By making the haptic creature responsive to emotions, it may also provide a reassuring companion for children with anxiety disorders. Haptic devices also help people to better process background, ambient information. For children with attention issues, interaction with a haptic device while focused on an activity may improve their ability to multitask.

The power of touch

Affective (emotionally-focused) haptics is an emerging field. As research has shown, touch is deeply connected to emotion. Tactile data offer new, powerful inputs for user interfaces that can enable computers to learn about your emotional state, and respond to it accordingly.

“It’s about giving machines more emotional intelligence – that’s the vision we’ve had in our group for a long time,” said MacLean. As an engineering graduate student at MIT, she built one of the first haptic interfaces at the Institute’s Biomechanics Lab. Now she is developing a haptic language to provide a basis for physical communication with computers, and a platform for modeling emotional cues conveyed through touch.

“Right now we don’t have good, fast ways of determining human emotion, the best they can do is face recognition or detection – not always that practical. Haptics offer a new, way to model emotional states that may be more accessible in some circumstances,” said MacLean. “What if you had a smartphone with a skin that feels nice, and that breaths and vibrates when touched? From my fidgeting with it, we could figure out my emotional state, and then have it change how it behaves because it knows how I’m feeling.”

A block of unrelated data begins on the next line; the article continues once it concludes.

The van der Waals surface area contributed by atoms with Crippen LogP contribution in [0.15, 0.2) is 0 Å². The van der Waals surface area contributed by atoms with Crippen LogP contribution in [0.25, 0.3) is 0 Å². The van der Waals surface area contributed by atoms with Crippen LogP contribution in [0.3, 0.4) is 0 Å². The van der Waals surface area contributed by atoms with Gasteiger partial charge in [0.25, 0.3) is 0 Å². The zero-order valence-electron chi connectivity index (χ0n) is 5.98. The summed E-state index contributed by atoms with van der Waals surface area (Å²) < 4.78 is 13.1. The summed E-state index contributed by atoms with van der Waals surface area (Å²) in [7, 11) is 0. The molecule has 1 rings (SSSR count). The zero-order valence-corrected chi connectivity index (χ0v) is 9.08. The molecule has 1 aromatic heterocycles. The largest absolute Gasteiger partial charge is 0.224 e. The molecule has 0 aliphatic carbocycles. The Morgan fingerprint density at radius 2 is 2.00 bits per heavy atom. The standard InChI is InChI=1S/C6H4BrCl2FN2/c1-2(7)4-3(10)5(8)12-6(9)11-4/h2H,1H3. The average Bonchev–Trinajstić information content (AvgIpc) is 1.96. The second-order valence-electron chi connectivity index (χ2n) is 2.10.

Touch-sensitive surfaces to be revolutionized

Current touch displays, such as flat multi-touch screens, only track information about the position of a user’s touch. But as MacLean points out, much more can be learned from tactile interactions. Coaxed by pleasing surfaces that elicit different touch gestures: “I’m going to tell [a computer] a lot more through my hands than if [the surface is] just sitting there flat or not that nice to touch,” said MacLean. With more data to work with, she believes computers will be able to respond to touch as a human would. “There’s a simple language of touch that we’ve been able to figure out, features that can be extracted from touch, which are quite common to all people.”